Salt, Food, Sleep, Health and Taxes

largeThere have been a number of articles relating salt and urination. The more salt you ingest, the more urine you produce.  Simple.

Now a Japanese study relates salt consumption to waking in the middle of the night to use the toilet. More salt means more trips to the bathroom at night.(1)

Salt affects blood pressure, and that in turn contributes to heart disease and stroke..  According to the American Heart Association, on average, Americans eat more than 3,400 milligrams of sodium each day.(3)

  • The recommended consumption amount is 1,500 mgs. per day for most adults, so this is more than double the recommended amount. Either too much or too little can be a problem. 
  • The maximum “safe” consumption is 2,400 mgs. per day.  The average American is way over the limit.
  • Most salt comes from processed foods such deli meats and canned soups. It’s important to read the labels and know what you are eating.

The British National Health Service estimates that salt reduction would result in 14,000 fewer deaths per year, at a savings of more than £3 billion.  The savings to Americans would be proportionally greater.

  • Converted to US dollars, the British cost savings is greater than the annual deficit reduction the recently deceased healthcare reform bill was supposed to produce.

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NOTE: There are contrarians who argue that concerns with salt consumption are a “myth.” I read one by Kris Gunnars, who claims to use an “evidence-based” approach. However, there is a complete lack of data in his argument; it reads like wishful thinking. My strong preference is for experimental designs using test and control groups rather than theory.

If you want to ignore facts, that’s your choice. However, you should know what you are doing and accept responsibility for the consequences of your actions. Making up “alternative facts” to justify your choice isn’t acceptable.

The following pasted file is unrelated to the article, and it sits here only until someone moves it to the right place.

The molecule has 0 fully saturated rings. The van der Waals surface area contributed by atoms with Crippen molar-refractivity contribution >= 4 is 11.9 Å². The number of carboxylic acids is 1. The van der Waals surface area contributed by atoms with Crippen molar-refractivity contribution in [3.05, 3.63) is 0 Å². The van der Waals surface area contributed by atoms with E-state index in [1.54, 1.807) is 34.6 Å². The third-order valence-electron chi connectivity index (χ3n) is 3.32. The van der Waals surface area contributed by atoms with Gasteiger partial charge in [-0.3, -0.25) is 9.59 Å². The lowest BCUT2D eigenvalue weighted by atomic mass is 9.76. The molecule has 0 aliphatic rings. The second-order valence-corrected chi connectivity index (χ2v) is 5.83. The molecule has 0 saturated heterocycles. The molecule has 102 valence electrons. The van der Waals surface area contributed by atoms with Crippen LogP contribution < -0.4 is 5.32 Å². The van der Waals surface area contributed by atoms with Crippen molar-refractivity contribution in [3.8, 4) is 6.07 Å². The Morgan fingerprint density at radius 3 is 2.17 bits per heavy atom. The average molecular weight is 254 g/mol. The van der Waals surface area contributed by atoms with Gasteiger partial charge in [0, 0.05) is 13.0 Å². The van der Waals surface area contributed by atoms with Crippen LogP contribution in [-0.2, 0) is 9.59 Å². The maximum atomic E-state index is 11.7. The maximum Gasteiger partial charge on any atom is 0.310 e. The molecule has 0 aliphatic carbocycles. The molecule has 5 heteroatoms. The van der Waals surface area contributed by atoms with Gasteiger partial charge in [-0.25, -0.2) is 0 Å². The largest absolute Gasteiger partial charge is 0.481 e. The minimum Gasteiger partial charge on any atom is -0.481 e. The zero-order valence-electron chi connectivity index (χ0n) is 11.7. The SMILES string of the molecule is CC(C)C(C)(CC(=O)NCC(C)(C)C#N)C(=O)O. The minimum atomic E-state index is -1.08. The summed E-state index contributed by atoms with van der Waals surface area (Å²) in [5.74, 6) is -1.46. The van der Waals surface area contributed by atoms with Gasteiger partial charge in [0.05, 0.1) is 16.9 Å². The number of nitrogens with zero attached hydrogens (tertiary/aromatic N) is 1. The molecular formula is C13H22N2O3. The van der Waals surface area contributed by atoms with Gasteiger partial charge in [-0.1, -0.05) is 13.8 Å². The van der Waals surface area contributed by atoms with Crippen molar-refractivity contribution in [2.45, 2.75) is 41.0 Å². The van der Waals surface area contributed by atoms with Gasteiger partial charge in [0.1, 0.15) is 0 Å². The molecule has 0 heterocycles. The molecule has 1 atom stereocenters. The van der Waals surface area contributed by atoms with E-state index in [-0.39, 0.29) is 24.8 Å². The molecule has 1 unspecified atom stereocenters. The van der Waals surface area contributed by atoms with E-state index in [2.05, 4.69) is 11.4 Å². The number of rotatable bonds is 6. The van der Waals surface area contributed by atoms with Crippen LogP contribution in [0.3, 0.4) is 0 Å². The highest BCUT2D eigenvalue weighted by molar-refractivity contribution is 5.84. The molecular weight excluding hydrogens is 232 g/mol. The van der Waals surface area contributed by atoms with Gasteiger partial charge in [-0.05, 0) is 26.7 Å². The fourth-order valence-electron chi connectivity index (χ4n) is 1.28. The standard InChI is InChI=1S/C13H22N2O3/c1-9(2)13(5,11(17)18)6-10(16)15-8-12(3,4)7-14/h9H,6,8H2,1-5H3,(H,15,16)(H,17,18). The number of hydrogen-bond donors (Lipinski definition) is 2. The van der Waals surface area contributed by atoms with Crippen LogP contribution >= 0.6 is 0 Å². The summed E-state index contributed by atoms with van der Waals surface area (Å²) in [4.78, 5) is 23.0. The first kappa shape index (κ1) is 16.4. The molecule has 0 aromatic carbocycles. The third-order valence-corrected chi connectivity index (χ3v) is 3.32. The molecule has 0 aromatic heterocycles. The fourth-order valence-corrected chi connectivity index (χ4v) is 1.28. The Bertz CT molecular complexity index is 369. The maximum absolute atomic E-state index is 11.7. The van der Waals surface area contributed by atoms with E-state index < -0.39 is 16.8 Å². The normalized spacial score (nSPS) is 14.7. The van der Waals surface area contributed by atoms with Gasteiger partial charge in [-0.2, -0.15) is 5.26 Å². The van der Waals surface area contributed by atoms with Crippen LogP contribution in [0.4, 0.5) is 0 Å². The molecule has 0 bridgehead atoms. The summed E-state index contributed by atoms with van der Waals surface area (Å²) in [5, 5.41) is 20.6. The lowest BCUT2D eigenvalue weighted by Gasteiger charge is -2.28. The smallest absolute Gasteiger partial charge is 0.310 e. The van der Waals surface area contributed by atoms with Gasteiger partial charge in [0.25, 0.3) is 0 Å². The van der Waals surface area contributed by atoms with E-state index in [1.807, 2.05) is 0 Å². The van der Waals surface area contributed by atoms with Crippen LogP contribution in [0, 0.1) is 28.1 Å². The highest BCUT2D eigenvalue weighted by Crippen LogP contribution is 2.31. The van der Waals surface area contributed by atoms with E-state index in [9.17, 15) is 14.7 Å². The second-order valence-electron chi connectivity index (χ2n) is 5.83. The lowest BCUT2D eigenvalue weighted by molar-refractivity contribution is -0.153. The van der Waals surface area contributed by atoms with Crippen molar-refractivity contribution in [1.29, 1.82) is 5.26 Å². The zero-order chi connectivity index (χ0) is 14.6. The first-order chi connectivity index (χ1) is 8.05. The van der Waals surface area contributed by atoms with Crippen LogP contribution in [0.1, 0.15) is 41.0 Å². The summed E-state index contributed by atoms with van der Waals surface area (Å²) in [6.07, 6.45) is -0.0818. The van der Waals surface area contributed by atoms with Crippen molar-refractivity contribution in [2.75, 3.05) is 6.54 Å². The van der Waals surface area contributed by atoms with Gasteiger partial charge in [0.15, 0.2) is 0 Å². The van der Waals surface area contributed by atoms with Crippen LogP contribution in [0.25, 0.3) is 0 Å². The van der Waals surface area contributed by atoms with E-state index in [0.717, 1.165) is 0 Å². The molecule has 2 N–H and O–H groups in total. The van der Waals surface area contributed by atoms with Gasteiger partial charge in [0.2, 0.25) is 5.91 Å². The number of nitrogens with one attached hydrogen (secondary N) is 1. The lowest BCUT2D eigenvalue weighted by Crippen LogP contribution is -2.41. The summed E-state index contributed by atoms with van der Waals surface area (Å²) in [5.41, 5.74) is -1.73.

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What you need to consider:

  • What you eat can affect your quality of life, your health care and health insurance costs, and even your taxes.
  • However, this is one of those issues that requires large numbers of people to change behavior to make a difference. You need to mobilize your family and friends.

 


Sources:

  1. Sarah Knapton, “Cutting salt intake could stop excessive toilet trips in the wee small hours,” The Telegraph, 26 March 2017. http://www.telegraph.co.uk/science/2017/03/26/cutting-salt-intake-could-stop-excessive-toilet-trips-wee-small/
  2. American Heart Association, “What should my daily sodium intake be?” https://sodiumbreakup.heart.org/how_much_sodium_should_i_eat?utm_source=SRI&utm_medium=HeartOrg&utm_term=Website&utm_content=SodiumAndSalt&utm_campaign=SodiumBreakup
  3. American Heart Association, “Sodium and Salt.” http://www.heart.org/HEARTORG/HealthyLiving/HealthyEating/HealthyDietGoals/Sodium-Salt-or-Sodium-Chloride_UCM_303290_Article.jsp?gclid=CIbzu9fO9NICFYOKswodxbgPdw#.WNf0OKKVtPZ
  4. Kris Gunnars, “The Salt Myth – How Much Sodium Should You Eat Per Day?” https://authoritynutrition.com/how-much-sodium-per-day/
  5. Centers for Disease Control and Prevention, “Most Americans Should Consume Less Sodium.”  https://www.cdc.gov/salt/
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